Well I think you get more of an idea what they were like together. And what I like about it — in terms of the film — is you’re not entirely sure whether it’s fact or recollection by either one of them in the flashbacks. I have my own idea of what it is, but we sort of fleshed that out. The play is a two-hander, so there’s a bit more extension of the world.

The subject matter is obviously quite controversial. How did you prepare to take on this role and this subject matter?

You just spend a bit of time talking about what that might mean, in terms of the way these two people treat each other. But you’re spending a lot more time in that relationship than you normally would. And then obviously there’s the really young actress [who plays Una], so that’s a bit more delicate. I went and met with her family, and spoke a bit about the gravity of the stuff. And that was probably as much for me, for my comfort, as it was for hers or theirs.

With Ray, I feel like in the film you’re almost invited to sympathise with his position a little bit — particularly because this older version of Una is quite extreme in the way that she’s coming back to confront him. What’s your perspective on how the audience should feel about Ray?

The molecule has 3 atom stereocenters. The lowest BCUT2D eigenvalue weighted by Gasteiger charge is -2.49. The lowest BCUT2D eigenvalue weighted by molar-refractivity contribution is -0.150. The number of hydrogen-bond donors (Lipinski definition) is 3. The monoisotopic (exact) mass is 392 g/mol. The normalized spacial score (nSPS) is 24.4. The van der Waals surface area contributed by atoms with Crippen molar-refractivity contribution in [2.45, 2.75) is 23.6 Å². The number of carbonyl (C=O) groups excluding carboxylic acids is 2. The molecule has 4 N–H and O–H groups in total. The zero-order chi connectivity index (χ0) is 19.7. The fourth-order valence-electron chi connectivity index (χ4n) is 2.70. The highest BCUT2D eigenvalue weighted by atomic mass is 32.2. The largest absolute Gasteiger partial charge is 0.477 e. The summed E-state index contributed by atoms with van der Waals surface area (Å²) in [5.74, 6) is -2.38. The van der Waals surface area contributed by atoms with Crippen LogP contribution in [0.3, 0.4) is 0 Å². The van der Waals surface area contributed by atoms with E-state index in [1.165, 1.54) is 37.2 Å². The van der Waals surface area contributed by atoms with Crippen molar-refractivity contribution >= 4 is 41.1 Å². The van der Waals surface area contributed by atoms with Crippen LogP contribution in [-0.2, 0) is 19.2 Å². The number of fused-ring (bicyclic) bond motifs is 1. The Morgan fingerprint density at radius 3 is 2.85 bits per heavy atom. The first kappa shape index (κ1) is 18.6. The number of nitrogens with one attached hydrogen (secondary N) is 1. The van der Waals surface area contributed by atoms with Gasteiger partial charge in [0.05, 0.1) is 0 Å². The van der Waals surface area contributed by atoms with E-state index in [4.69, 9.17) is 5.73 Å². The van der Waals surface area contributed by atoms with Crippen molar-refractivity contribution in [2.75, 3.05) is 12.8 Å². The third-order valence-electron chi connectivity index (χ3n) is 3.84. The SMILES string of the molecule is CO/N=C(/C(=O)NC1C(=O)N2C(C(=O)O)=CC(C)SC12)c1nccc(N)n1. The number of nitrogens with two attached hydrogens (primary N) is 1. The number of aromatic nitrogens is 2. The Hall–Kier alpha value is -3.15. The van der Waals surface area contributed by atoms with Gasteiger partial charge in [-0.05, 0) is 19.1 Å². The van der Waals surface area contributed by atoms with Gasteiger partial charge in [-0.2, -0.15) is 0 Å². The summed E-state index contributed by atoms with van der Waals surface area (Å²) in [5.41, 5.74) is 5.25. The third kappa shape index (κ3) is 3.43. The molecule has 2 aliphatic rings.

It might not surprise you that I would probably avoid being prescriptive about that. Look, it’s part of the job of the material to be confusing and feel grey. I think that’s part of what’s going on in there. And it’s a conversation that’s been a big part of the social concern for the last several decades. So it’s very timely in that regard. But I think [the audience will] come to their own conclusions quite unaided by being told.

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Was there an extra challenge to this piece because you were taking on subject matter that’s so controversial.

It’s not really an extra challenge, per se. I think you expect that people will feel a certain way about it — well, you’re sort of aware of how people feel about it. But I think there’s sometimes a misconstruing as to what the characters might be going through, versus what the actor is going through.

I mean, I think he’s pretty embarrassed. I think he’s pretty confronted. But I also think that the reliving of the initial relationship is nowhere near as rosy or as wholesome — I don’t want to say wholesome, I want to say fulsome — and rich as I think it’s being remembered by either of the participants. I imagine that type of a relationship to be incredibly boring and frustrating outside of the calamitous exposure that’s going on. I’d expect it to actually be a very poor endeavour.